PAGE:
"I would find that very strange because our auditors who deal with the ODCE were looking for information and say they’re not sure what they [the ODCE] are looking for," he said.

Mr Brady confirmed that a report had been made to the ODCE by a "third party" in 2018.

"We have answered all questions. Nothing has been proven or said against me or the company," Mr Brady said. "It’s all documented with the audited accounts," he added.

He said the ODCE "came back looking for additional information" in 2021, adding at a hearing in July last year: "There hasn’t been a word from the ODCE since."

Counsel for the respondent, Ms Guinness, said it was the firm’s position that there were no "interpersonal difficulties" between Mr Timmins and Mr Brady and that the complainant never made a complaint to that effect during his employment.

HR consultant Mark Slattery of Adare HRM said the complainant only ever "alluded" to any alleged issues during a consultation process on his redundancy.

He said the company had "financial issues to be dealt with" after the failed US expansion and that Mr Brady had called in his firm for a restructuring programme starting in 2018.

He said he wrote to Mr Timmins in January and February 2020 and met with him four times for a consultation process.

Mr Slattery said the company had set out a business case for a restructuring arrangement because of the company's "retraction" from the US market; the reduction in financial management needs because of a new software system and the "continuing need to reduce the cost base of the business".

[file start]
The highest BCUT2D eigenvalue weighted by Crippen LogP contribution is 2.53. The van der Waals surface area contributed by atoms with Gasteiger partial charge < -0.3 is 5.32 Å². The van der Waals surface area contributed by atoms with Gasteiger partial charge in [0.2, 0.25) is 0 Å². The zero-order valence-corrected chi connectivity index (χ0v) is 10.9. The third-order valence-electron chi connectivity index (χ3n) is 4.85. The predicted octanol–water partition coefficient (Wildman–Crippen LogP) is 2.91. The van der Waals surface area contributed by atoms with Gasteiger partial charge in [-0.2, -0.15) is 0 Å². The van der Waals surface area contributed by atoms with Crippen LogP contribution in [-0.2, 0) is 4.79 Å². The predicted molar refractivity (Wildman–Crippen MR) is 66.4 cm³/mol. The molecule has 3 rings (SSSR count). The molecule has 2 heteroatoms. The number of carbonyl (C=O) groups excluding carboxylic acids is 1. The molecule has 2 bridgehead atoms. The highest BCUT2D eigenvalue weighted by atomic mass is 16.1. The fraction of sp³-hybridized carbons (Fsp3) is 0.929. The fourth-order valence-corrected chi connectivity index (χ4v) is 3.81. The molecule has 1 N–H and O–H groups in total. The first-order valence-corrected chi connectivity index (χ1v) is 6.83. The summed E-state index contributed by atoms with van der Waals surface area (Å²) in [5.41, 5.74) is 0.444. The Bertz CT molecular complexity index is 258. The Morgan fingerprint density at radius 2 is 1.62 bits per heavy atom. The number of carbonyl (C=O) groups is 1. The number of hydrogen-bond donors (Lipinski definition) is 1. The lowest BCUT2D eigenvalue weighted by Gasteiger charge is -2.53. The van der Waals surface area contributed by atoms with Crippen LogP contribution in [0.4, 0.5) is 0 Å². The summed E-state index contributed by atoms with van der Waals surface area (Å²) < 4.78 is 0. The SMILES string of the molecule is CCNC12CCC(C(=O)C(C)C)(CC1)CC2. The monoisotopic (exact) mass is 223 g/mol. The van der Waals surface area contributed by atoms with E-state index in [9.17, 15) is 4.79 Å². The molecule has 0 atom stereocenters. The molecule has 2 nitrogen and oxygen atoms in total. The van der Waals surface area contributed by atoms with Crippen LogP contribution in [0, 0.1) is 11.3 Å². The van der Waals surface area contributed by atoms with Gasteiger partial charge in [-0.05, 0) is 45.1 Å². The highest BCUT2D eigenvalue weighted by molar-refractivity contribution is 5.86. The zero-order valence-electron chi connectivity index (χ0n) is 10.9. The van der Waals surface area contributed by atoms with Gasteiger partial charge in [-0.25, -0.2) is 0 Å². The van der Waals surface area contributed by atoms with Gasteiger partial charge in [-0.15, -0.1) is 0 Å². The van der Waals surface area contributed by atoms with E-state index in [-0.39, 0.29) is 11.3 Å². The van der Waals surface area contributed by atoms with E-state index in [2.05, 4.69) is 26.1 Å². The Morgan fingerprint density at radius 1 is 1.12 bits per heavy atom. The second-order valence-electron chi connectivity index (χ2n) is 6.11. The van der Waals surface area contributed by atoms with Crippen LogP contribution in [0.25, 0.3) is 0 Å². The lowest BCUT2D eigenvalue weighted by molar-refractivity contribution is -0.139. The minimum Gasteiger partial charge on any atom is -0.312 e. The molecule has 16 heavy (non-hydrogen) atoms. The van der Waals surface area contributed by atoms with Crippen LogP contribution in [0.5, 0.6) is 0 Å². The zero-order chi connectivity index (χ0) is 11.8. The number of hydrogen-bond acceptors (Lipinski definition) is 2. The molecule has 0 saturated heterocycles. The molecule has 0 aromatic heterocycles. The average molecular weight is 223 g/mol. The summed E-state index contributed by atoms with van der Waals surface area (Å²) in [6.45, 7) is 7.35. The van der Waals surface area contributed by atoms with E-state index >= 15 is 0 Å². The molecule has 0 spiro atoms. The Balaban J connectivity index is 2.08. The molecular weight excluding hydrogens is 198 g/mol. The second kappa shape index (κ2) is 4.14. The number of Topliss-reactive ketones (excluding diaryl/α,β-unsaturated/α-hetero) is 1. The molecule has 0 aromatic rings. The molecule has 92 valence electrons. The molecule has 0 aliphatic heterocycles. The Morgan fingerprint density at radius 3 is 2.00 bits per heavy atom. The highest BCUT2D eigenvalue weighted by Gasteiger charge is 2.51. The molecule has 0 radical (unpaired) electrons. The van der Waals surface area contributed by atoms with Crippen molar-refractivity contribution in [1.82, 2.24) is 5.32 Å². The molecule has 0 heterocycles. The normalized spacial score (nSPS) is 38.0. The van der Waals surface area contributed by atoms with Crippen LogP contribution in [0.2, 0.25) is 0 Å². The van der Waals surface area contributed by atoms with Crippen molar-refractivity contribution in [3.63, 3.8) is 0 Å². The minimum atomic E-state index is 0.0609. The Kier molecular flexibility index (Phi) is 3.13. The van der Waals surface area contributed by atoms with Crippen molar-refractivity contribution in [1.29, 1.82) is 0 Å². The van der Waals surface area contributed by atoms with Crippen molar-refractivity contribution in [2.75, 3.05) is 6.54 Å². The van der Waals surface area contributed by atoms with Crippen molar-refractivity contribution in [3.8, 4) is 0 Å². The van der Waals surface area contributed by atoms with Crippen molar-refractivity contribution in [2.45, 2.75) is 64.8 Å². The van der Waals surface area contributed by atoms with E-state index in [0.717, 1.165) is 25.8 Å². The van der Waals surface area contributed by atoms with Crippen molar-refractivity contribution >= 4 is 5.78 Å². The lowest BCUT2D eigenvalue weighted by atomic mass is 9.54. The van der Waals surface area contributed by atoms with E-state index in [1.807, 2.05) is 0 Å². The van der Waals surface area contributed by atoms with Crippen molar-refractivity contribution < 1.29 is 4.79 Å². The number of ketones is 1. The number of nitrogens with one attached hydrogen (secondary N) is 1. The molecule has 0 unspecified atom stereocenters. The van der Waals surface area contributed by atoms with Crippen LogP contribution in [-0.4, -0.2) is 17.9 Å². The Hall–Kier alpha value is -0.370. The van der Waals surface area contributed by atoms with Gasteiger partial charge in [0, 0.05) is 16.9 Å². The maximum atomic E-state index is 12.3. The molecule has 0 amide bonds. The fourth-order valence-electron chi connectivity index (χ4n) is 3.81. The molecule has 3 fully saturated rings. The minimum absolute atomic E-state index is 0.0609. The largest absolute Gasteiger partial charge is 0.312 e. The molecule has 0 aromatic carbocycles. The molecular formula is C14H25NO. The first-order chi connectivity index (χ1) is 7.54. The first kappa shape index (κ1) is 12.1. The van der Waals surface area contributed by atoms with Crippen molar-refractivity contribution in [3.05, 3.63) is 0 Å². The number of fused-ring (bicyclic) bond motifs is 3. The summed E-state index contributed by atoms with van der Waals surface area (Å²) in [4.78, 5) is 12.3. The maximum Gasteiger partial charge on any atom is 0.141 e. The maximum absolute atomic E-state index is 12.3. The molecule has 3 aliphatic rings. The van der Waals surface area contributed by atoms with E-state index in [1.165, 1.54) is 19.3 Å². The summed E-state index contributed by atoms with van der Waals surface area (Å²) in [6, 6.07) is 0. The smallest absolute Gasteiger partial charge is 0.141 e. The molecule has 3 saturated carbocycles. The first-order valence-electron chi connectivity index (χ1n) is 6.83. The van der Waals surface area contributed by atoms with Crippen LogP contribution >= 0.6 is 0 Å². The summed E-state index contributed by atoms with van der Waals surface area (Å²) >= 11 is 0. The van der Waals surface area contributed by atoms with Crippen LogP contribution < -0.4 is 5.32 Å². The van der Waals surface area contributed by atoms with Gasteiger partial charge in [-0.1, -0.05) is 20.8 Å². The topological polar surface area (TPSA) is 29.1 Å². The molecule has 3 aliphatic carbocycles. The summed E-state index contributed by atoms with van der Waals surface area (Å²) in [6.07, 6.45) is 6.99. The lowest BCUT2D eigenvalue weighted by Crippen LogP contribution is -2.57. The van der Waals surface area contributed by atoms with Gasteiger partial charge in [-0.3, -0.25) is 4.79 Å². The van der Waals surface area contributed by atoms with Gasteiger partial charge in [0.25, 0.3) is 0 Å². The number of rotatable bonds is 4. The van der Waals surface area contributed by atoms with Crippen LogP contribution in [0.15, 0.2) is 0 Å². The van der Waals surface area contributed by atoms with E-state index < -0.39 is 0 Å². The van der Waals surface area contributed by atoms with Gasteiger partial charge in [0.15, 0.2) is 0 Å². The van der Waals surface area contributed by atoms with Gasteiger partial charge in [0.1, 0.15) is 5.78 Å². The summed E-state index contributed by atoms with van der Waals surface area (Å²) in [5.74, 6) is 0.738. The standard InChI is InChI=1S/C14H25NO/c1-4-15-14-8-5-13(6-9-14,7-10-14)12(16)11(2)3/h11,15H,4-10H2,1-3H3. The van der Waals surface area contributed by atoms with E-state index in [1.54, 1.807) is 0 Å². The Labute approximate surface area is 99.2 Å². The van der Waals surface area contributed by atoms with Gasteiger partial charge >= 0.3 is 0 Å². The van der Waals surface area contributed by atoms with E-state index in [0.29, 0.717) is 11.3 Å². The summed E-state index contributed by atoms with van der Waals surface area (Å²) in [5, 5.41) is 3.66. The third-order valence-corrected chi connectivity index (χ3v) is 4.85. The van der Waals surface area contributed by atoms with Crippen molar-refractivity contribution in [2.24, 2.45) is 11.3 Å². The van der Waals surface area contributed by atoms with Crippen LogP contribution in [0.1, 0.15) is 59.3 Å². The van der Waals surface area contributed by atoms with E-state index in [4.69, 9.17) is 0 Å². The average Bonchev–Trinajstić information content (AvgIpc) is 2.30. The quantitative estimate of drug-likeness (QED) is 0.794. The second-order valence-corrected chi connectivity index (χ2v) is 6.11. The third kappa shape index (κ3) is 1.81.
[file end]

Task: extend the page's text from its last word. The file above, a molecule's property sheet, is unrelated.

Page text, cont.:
During the consultation process, the tribunal heard, Mr Timmins’ position was that the suggestion the firm needed to cut costs was "at odds" with "the owner extracting significant amounts of money".

The complainant added that the company had lost business due to being "stripped of experienced people" in a "mass exodus" of staff and that making him redundant would damage the firm further, the tribunal was told.

Mr Slattery said Mr Timmins failed during the consultation process to outline any alternatives to his redundancy which would achieve the same results as the proposed restructuring plan and was ultimately made redundant on 24 February 2020.

He said Mr Timmins was offered an appeal to an investigator engaged by the firm, but raised questions about the independence of the individual.

"The complainant’s refusal to participate in the appeal process was, I believe, a major mistake on his part. It would have provided the opportunity to air many of the points he had raised throughout the consultation process," wrote adjudicating officer Jim Dolan in his decision.

"This was a genuine redundancy situation," he added, and rejected Mr Timmins’ claim.

The decision comes over two years from Mr Timmins’ original complaint, following four hearing dates and a second adjudicating officer being assigned to hear the matter after Mr Timmins’s barrister asked the first to recuse himself over an alleged conflict of interest.

Commenting today on the outcome of his claim Mr Timmins said, "having been through the process I have questions I will be following up on. Whether that is through the appeals process or otherwise I haven't yet decided".